Tag Archives: cnn

Unboxing Boxee

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Boxee is an open source media center that allows you to enjoy your movies, tv shows, music and photos in one place and pull more streaming content from the web. You can recommend items to friends – and see what your friends have recently watched or what they recommend.

I installed Boxee on my Macbook Pro running Leopard OSX 10.5.6.  Boxee automatically discovered the music, movies, tv shows, and pictures on my hard drive, allowing me to navigate by format of choice.

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One of the great simple features about Boxee is that I have the option to go online within each category seamlessly. For example, under “movies” I can access my Netflix account and stream movies from my instant queue. Under “music” I can log in to my Last.fm account and stream a station. Also cool is the ability to discover content from CNN, CBS, Comedy Central, Hulu, etc under “television”.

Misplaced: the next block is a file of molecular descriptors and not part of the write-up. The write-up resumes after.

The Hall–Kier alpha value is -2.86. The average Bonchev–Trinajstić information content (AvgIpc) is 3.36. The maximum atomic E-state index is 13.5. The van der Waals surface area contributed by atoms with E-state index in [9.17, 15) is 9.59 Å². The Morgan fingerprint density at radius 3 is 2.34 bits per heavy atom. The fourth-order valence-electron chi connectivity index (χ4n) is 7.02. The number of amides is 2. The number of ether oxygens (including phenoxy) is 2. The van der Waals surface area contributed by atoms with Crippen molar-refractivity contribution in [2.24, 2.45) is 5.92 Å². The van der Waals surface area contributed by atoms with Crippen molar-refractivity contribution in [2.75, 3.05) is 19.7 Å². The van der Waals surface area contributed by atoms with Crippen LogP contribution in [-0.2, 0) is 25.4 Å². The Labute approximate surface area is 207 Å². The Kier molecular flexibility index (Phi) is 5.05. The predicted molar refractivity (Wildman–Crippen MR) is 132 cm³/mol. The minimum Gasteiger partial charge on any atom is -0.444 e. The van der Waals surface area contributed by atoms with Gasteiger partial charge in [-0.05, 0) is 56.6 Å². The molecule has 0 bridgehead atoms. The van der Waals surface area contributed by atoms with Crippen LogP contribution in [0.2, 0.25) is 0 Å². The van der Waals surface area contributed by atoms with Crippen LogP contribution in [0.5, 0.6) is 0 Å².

I can set up RSS feeds to add niche-specific shows that I prefer. This is where it gets interesting.  Should I feed in a TED video podcast? How about CNN breaking news clips – or a torrent of Gossip Girl?

Extremely intuitive, sleek design. Awesome. Now how do I get this from my mac to my television?

For picture I connected my laptop to a Samsung 36″ HDTV using a DVI-D to HDMI adapter. For audio I used a basic Y Cable running from the laptop’s digital output to  Onyko 5.1 Surround. Still looks sleek. In settings I can check real-time details to monitor how close I’m getting to 60 Hz.

Pretty cool. Now how can I control Boxee remotely to make the experience akin to watching television?

I discovered that the Boxee remote app is due any day. In the meantime, found an app called AirMote and installed it on my iTouch running 2.2 software.

All of this sounds fine and dandy. But, how does Boxee handle streaming?  I can have access to all the content in the world but if the streaming quality is bad – buffering does not a good movie watching experience make.